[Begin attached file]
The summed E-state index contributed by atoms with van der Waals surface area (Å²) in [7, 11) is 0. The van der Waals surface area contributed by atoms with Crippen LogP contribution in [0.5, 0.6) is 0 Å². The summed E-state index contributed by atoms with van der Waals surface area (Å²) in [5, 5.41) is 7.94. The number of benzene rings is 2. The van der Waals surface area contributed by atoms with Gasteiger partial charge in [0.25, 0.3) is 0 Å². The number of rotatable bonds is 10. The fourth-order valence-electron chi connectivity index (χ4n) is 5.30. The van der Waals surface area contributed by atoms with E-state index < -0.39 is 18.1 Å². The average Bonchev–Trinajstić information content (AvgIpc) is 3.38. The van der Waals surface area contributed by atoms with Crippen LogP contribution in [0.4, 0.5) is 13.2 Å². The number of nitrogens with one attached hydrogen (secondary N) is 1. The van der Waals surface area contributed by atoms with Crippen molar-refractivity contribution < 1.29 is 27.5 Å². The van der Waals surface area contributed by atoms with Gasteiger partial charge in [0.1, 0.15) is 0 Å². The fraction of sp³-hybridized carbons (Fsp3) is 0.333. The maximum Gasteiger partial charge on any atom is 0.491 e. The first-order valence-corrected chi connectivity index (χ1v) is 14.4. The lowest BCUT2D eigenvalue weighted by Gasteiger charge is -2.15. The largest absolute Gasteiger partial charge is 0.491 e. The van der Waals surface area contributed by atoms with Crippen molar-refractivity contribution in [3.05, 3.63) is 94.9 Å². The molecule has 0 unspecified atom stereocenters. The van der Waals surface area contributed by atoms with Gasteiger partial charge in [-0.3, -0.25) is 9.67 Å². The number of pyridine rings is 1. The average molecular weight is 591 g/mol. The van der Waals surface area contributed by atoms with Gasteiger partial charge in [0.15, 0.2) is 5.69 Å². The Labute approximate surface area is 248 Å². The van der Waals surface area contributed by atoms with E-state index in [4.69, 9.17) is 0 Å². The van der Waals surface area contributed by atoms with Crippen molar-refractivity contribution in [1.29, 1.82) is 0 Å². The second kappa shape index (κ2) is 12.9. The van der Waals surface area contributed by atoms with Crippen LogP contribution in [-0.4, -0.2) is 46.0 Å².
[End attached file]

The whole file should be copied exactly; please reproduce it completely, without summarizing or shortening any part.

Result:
The summed E-state index contributed by atoms with van der Waals surface area (Å²) in [7, 11) is 0. The van der Waals surface area contributed by atoms with Crippen LogP contribution in [0.5, 0.6) is 0 Å². The summed E-state index contributed by atoms with van der Waals surface area (Å²) in [5, 5.41) is 7.94. The number of benzene rings is 2. The van der Waals surface area contributed by atoms with Gasteiger partial charge in [0.25, 0.3) is 0 Å². The number of rotatable bonds is 10. The fourth-order valence-electron chi connectivity index (χ4n) is 5.30. The van der Waals surface area contributed by atoms with E-state index < -0.39 is 18.1 Å². The average Bonchev–Trinajstić information content (AvgIpc) is 3.38. The van der Waals surface area contributed by atoms with Crippen LogP contribution in [0.4, 0.5) is 13.2 Å². The number of nitrogens with one attached hydrogen (secondary N) is 1. The van der Waals surface area contributed by atoms with Crippen molar-refractivity contribution < 1.29 is 27.5 Å². The van der Waals surface area contributed by atoms with Gasteiger partial charge in [0.1, 0.15) is 0 Å². The fraction of sp³-hybridized carbons (Fsp3) is 0.333. The maximum Gasteiger partial charge on any atom is 0.491 e. The first-order valence-corrected chi connectivity index (χ1v) is 14.4. The lowest BCUT2D eigenvalue weighted by Gasteiger charge is -2.15. The largest absolute Gasteiger partial charge is 0.491 e. The van der Waals surface area contributed by atoms with Crippen molar-refractivity contribution in [3.05, 3.63) is 94.9 Å². The molecule has 0 unspecified atom stereocenters. The van der Waals surface area contributed by atoms with Gasteiger partial charge in [-0.3, -0.25) is 9.67 Å². The number of pyridine rings is 1. The average molecular weight is 591 g/mol. The van der Waals surface area contributed by atoms with Gasteiger partial charge in [0.15, 0.2) is 5.69 Å². The Labute approximate surface area is 248 Å². The van der Waals surface area contributed by atoms with E-state index in [4.69, 9.17) is 0 Å². The van der Waals surface area contributed by atoms with Crippen molar-refractivity contribution in [1.29, 1.82) is 0 Å². The second kappa shape index (κ2) is 12.9. The van der Waals surface area contributed by atoms with Crippen LogP contribution in [-0.4, -0.2) is 46.0 Å².